University of Illinois COVID test gets emergency FDA approval

The U.S. Food and Drug Administration has granted emergency use authorization of the saliva-based COVID-19 test developed and now in use at the University of Illinois, Gov. J.B. Pritzker announced today during a press conference updating the latest developments in the state’s pandemic response.

“Expanding our breakthrough, saliva-based testing will be a real game-changer, providing fast and efficient results that will protect lives and livelihoods,” U of I System President Tim Killeen said today. 

The test was developed in a matter of a few months by researchers in Urbana-Champaign as a way to quickly test returning faculty, staff and students, U of I Chancellor Robert J. Jones said today. On Monday, the U of I tested 10,000 people at the school, representing 1.3 percent of all tests in the nation that day, Jones said.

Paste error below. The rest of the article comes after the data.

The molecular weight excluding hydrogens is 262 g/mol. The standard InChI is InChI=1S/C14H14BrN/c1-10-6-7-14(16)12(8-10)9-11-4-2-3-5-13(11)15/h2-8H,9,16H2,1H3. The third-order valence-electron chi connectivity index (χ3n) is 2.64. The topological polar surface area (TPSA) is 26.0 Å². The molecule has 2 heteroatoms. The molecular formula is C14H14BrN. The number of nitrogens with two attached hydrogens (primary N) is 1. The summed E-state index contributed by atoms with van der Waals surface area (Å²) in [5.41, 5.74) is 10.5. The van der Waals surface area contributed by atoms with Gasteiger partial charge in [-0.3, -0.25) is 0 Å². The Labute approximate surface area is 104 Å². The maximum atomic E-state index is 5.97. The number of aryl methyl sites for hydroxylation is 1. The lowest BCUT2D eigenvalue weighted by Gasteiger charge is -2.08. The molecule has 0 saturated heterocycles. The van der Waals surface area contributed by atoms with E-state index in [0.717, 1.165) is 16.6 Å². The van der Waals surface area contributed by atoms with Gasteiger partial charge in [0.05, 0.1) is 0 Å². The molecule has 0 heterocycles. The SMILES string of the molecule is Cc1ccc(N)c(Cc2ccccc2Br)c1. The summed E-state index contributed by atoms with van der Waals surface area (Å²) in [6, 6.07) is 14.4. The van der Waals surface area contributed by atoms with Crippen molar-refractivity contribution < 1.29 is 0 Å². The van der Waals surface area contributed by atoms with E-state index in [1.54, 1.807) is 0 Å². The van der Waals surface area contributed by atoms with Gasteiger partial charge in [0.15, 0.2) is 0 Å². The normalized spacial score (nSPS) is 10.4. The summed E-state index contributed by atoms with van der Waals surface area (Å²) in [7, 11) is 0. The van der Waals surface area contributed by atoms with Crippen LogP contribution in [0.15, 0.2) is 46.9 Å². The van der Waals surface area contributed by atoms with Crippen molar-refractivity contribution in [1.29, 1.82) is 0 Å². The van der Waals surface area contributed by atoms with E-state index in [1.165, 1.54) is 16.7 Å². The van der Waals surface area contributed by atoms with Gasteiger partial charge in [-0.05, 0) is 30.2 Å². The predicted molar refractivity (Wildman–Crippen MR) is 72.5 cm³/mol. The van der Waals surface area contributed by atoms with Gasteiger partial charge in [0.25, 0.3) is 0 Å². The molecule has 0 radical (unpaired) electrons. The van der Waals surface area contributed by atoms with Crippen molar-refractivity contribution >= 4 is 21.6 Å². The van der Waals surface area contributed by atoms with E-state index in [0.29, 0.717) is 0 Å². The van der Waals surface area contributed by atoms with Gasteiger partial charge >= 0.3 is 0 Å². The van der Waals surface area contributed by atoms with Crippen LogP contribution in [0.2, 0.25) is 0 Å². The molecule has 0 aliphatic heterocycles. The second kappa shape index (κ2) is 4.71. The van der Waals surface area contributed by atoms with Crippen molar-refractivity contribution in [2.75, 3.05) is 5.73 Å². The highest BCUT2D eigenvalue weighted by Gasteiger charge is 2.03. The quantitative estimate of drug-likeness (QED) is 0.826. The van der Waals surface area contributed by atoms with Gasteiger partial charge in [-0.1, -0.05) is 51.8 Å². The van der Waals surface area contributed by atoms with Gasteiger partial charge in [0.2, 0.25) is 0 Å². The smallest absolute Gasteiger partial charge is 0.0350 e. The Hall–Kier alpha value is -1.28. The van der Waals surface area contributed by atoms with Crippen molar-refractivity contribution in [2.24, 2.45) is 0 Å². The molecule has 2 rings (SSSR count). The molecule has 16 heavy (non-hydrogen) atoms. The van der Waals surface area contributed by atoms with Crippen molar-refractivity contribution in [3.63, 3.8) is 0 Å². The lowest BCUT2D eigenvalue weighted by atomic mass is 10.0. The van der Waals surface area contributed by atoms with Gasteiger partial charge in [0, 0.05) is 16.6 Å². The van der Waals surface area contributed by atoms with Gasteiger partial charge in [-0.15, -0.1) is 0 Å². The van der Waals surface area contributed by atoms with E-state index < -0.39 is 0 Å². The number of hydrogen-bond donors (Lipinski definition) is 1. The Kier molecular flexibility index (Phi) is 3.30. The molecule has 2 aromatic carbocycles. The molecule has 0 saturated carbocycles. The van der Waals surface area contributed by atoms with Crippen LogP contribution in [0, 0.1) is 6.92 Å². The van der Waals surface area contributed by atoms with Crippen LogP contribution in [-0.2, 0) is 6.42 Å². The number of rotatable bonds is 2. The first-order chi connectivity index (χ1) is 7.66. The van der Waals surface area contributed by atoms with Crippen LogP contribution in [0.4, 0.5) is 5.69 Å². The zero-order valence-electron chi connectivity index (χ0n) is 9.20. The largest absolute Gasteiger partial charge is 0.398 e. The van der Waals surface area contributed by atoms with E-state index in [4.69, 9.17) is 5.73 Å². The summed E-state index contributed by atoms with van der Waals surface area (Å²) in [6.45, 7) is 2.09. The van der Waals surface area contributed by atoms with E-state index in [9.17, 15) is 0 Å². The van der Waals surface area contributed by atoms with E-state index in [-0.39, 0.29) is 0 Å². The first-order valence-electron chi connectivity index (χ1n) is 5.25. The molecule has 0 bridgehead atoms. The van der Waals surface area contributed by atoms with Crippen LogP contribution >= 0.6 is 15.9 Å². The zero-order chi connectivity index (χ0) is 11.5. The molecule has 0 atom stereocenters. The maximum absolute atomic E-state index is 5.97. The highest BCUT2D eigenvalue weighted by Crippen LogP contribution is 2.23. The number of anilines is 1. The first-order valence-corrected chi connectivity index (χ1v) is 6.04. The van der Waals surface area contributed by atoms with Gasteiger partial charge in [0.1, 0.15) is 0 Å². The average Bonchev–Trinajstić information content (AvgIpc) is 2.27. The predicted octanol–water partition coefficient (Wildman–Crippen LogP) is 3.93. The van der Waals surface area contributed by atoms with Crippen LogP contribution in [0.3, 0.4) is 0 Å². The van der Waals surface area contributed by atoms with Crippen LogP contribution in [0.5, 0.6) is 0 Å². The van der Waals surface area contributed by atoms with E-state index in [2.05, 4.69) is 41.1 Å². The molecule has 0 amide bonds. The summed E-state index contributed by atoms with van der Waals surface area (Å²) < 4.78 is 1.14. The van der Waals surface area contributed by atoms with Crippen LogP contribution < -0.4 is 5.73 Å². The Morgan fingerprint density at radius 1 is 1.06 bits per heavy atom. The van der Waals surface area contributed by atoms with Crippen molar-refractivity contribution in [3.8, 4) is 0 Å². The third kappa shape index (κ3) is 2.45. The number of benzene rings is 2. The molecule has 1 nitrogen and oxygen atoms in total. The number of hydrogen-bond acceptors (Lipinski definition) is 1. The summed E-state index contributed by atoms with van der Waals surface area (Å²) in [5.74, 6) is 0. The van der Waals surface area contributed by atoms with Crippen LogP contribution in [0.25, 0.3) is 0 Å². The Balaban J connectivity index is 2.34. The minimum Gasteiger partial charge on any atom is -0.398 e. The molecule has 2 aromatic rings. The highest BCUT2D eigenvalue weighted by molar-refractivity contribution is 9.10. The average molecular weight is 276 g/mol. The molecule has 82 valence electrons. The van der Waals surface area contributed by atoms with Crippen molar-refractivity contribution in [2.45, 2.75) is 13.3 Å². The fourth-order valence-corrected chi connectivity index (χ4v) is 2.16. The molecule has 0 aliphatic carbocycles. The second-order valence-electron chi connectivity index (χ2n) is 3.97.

The testing will be rolled out by a new organization, Shield T3, a limited liability company, governed by a nine-member board of managers chosen by the U of I Board of Trustees. 

U of I chemistry professor Dr. Martin Burke, who leads the saliva testing development team, said at the press conference that the FDA authorization was granted through a bridging study with Yale University School of Public Health’s saliva test. On Aug. 15, the FDA announced it granted Yale’s test emergency use authorization. 

The U of I test is very similar to Yale’s test, but the U of I test is potentially more scalable and the university has brought costs per test down to around $10 a test, said Burke, associate dean for research at the Carle Illinois College of Medicine.  

U of I’s CLIA-certified lab received the authorization under the Yale authorization and “any other CLIA-certified labs that would like to use the I-COVID protocol can perform similar bridging studies to the FDA EUA granted to Yale School of Public Health,” according to a statement from the U of I.

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